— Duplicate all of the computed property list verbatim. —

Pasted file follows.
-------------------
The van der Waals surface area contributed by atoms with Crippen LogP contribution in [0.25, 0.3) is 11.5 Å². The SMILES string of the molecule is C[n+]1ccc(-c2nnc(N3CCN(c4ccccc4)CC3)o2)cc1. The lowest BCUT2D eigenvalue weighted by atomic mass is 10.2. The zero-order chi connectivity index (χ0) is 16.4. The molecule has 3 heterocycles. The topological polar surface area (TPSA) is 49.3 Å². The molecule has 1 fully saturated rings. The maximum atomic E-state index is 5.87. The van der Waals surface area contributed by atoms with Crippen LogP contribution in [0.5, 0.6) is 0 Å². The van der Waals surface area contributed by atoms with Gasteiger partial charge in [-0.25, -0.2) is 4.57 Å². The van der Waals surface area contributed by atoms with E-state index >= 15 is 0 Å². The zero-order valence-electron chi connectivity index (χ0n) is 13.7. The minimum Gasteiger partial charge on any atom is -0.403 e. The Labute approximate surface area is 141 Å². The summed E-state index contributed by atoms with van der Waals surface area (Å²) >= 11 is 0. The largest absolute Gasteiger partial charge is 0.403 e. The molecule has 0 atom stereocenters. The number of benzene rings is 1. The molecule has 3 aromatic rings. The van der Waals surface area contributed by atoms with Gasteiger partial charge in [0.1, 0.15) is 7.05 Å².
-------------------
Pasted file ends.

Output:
The van der Waals surface area contributed by atoms with Crippen LogP contribution in [0.25, 0.3) is 11.5 Å². The SMILES string of the molecule is C[n+]1ccc(-c2nnc(N3CCN(c4ccccc4)CC3)o2)cc1. The lowest BCUT2D eigenvalue weighted by atomic mass is 10.2. The zero-order chi connectivity index (χ0) is 16.4. The molecule has 3 heterocycles. The topological polar surface area (TPSA) is 49.3 Å². The molecule has 1 fully saturated rings. The maximum atomic E-state index is 5.87. The van der Waals surface area contributed by atoms with Crippen LogP contribution in [0.5, 0.6) is 0 Å². The van der Waals surface area contributed by atoms with Gasteiger partial charge in [-0.25, -0.2) is 4.57 Å². The van der Waals surface area contributed by atoms with E-state index >= 15 is 0 Å². The zero-order valence-electron chi connectivity index (χ0n) is 13.7. The minimum Gasteiger partial charge on any atom is -0.403 e. The Labute approximate surface area is 141 Å². The summed E-state index contributed by atoms with van der Waals surface area (Å²) >= 11 is 0. The largest absolute Gasteiger partial charge is 0.403 e. The molecule has 0 atom stereocenters. The number of benzene rings is 1. The molecule has 3 aromatic rings. The van der Waals surface area contributed by atoms with Gasteiger partial charge in [0.1, 0.15) is 7.05 Å².